COLUMBUS, Ohio (WCMH) — Attorney General Dave Yost has rejected an attempt that could have led to an independent commission being created to develop congressional and legislative districts in Ohio.

The proposal, a constitutional amendment that would replace Ohio’s existing redistricting commission with a citizen-led group, was rejected for “vague” and “misleading” language, according to a letter Yost sent to the petition group Wednesday. He highlighted nine issues with the summary, including inconsistencies in the summary and amendment, “material” omissions and confusing statements.

“It is significant to ask voters to make factual findings at the ballot box,” Yost wrote. “A summary that fails to inform a signer of the existence of such findings does not fairly and truthfully reflect the amendment’s report.”

The group Citizens Not Politicians submitted the proposal — which included the proposed amendment, a summary of the amendment and at least 1,000 voters’ signatures of approval — to Yost’s office last week. The coalition, whose members include multiple former Ohio Supreme Court justices, introduced the proposal as a way to end partisan gerrymandering in the state.

Under the proposed amendment, an independent commission would replace the bipartisan commission currently controlled by Republican officials – a commission that submitted about half a dozen maps the Ohio Supreme Court found to be unconstitutionally deferential to Republican candidates. People with significant political influence in the past six years, including former and current elected officials, former campaign workers, registered lobbyists and large political donors, would have been barred from serving on the commission.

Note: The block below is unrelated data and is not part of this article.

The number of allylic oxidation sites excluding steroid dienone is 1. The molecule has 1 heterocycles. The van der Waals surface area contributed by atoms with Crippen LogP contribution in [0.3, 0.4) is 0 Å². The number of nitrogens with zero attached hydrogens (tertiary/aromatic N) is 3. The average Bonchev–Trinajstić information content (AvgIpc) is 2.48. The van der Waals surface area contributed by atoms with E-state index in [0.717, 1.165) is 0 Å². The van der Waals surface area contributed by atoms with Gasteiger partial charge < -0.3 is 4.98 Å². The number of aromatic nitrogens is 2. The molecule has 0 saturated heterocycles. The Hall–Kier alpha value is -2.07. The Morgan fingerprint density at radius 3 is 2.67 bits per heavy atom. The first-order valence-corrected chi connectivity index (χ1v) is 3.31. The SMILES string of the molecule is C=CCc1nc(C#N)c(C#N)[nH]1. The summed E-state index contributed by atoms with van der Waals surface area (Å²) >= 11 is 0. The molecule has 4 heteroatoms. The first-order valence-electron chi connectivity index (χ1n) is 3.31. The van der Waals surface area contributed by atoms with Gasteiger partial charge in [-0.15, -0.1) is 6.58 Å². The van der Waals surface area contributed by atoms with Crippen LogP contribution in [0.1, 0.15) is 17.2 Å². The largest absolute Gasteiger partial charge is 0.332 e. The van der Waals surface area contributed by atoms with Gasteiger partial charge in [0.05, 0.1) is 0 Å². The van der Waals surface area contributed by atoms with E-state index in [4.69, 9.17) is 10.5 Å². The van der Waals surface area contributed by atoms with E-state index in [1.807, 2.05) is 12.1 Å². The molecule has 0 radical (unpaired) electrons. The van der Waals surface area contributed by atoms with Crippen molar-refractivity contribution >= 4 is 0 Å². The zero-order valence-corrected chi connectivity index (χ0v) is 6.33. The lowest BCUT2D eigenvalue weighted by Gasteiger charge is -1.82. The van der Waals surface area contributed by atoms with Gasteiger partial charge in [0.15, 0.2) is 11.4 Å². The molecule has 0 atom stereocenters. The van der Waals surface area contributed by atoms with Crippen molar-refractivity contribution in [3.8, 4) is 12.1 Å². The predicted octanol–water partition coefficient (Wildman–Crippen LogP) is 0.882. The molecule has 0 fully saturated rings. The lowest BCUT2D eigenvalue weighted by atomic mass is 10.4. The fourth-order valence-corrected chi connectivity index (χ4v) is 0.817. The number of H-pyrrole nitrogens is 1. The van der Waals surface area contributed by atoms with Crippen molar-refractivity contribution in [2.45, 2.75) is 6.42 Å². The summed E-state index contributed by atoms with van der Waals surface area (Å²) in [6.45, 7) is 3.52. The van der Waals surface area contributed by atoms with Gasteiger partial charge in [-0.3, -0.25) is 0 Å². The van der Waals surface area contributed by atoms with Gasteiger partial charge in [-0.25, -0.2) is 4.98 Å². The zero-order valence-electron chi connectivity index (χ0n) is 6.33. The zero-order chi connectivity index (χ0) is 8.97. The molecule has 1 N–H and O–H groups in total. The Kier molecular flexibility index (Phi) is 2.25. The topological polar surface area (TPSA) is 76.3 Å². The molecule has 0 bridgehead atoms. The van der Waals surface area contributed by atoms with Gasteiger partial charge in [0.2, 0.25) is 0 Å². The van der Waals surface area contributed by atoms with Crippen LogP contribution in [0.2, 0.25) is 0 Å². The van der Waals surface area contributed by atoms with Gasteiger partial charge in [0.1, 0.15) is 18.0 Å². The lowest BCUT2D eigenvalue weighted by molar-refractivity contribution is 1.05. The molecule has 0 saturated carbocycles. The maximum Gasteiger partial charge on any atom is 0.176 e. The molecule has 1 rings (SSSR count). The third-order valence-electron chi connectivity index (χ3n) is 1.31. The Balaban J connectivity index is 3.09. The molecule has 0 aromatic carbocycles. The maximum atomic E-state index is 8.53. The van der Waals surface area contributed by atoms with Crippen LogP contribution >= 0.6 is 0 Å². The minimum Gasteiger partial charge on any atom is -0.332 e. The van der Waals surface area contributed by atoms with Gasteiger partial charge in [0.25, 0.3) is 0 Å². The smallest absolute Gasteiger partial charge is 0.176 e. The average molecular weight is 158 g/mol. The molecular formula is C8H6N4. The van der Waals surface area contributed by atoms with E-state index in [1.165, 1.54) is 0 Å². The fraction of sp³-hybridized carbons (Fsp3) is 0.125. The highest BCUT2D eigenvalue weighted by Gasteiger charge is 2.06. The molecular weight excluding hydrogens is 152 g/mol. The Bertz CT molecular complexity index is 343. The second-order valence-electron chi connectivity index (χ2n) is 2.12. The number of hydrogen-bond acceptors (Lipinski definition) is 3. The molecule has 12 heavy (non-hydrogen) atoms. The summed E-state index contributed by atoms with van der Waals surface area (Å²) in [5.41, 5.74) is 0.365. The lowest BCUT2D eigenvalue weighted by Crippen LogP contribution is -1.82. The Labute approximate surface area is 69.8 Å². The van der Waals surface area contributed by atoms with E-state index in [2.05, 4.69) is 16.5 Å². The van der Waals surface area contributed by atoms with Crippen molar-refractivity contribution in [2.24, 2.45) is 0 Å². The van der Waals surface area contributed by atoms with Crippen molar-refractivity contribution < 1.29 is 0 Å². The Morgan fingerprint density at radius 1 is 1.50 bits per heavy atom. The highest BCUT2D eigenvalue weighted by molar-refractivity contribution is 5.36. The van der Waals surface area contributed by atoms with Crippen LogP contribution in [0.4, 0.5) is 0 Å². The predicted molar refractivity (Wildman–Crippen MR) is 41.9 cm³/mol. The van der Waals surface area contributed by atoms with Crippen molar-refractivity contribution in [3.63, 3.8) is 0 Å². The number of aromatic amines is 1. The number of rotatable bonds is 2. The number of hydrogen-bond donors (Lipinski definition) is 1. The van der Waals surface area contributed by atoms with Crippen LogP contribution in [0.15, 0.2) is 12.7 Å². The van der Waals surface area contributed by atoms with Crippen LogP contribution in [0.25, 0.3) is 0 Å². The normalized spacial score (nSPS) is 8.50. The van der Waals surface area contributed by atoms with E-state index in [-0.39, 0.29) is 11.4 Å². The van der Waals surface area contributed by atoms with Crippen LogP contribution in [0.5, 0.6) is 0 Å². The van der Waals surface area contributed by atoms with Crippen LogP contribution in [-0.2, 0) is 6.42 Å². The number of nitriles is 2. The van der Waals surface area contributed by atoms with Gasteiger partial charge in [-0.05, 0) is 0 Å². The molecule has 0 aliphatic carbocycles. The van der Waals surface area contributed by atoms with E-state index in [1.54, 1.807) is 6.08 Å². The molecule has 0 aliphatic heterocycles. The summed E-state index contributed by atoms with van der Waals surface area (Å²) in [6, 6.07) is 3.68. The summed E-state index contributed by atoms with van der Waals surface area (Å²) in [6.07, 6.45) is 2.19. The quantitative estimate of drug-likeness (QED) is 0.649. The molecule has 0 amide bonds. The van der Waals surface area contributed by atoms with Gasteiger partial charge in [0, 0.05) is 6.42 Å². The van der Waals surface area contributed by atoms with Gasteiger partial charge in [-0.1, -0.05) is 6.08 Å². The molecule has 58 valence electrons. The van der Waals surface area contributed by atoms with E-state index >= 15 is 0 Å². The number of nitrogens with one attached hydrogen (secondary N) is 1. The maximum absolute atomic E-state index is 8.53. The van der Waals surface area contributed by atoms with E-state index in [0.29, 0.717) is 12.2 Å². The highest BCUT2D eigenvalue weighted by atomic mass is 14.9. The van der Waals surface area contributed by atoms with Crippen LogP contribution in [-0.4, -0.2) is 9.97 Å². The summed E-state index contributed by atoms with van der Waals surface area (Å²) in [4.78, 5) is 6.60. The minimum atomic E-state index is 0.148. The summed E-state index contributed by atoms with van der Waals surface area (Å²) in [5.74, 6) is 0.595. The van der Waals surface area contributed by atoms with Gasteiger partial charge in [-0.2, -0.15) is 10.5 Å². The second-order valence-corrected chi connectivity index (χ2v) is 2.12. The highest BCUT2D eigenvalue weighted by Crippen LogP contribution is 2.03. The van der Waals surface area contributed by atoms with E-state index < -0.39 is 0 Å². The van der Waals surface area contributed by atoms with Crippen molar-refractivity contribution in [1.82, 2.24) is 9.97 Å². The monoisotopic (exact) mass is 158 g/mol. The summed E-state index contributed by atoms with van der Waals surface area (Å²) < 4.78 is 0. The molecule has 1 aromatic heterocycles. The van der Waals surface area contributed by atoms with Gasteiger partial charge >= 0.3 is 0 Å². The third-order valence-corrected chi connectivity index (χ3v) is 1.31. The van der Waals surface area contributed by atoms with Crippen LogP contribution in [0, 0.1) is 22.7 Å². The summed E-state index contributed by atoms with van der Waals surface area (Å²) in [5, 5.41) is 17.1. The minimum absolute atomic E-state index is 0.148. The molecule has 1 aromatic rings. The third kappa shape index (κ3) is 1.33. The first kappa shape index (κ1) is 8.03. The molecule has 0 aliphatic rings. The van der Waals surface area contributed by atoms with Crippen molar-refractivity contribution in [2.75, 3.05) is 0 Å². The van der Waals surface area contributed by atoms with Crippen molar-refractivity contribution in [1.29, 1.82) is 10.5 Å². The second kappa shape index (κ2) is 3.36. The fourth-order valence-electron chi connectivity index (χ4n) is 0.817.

Yost described multiple discrepancies between the petition summary and the language of the proposed amendment. In one instance, the petition summary states that the amendment will outline criteria for determining a person’s political party affiliation, but the amendment does not include such criteria.

In another example, Yost pointed to a declaration in the summary that all applicants for a committee selection panel be sent to all retired Ohio judges. The proposed amendment does not include that requirement.

In a statement, a spokesperson for Citizens Not Politicians said the group maintains the accuracy of its proposed amendment.

“But we will review the Attorney General’s guidance, will make necessary adjustments, and will collect new signatures with our broad, statewide, nonpartisan coalition of partners to refile as soon as possible because it’s time for citizens and not politicians to draw Ohio’s legislative maps.”

Initiative petitions are commonly rejected by the attorney general’s office for a slew of reasons. A proposed amendment to end qualified immunity in Ohio, for example, was rejected by Yost last week as similarly misleading. The proposal has been rejected six times in two years.

Read Yost’s rejection letter below.